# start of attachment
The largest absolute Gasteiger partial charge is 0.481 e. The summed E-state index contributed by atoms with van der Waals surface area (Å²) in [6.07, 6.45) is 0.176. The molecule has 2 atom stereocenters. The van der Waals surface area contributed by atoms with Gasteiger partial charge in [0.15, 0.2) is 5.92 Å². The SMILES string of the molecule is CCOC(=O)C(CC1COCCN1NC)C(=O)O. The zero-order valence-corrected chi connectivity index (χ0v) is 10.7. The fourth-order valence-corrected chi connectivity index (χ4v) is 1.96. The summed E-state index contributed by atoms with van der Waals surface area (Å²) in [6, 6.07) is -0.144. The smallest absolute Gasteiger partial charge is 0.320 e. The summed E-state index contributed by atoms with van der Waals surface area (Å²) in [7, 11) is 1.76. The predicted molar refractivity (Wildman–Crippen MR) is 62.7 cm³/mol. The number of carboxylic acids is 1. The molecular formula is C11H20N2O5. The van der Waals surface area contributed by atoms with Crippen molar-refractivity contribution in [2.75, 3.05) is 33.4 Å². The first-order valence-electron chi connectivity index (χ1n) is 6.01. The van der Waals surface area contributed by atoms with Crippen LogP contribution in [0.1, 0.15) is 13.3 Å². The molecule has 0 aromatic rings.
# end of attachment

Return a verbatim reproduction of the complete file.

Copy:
The largest absolute Gasteiger partial charge is 0.481 e. The summed E-state index contributed by atoms with van der Waals surface area (Å²) in [6.07, 6.45) is 0.176. The molecule has 2 atom stereocenters. The van der Waals surface area contributed by atoms with Gasteiger partial charge in [0.15, 0.2) is 5.92 Å². The SMILES string of the molecule is CCOC(=O)C(CC1COCCN1NC)C(=O)O. The zero-order valence-corrected chi connectivity index (χ0v) is 10.7. The fourth-order valence-corrected chi connectivity index (χ4v) is 1.96. The summed E-state index contributed by atoms with van der Waals surface area (Å²) in [6, 6.07) is -0.144. The smallest absolute Gasteiger partial charge is 0.320 e. The summed E-state index contributed by atoms with van der Waals surface area (Å²) in [7, 11) is 1.76. The predicted molar refractivity (Wildman–Crippen MR) is 62.7 cm³/mol. The number of carboxylic acids is 1. The molecular formula is C11H20N2O5. The van der Waals surface area contributed by atoms with Crippen molar-refractivity contribution in [2.75, 3.05) is 33.4 Å². The first-order valence-electron chi connectivity index (χ1n) is 6.01. The van der Waals surface area contributed by atoms with Crippen LogP contribution in [0.1, 0.15) is 13.3 Å². The molecule has 0 aromatic rings.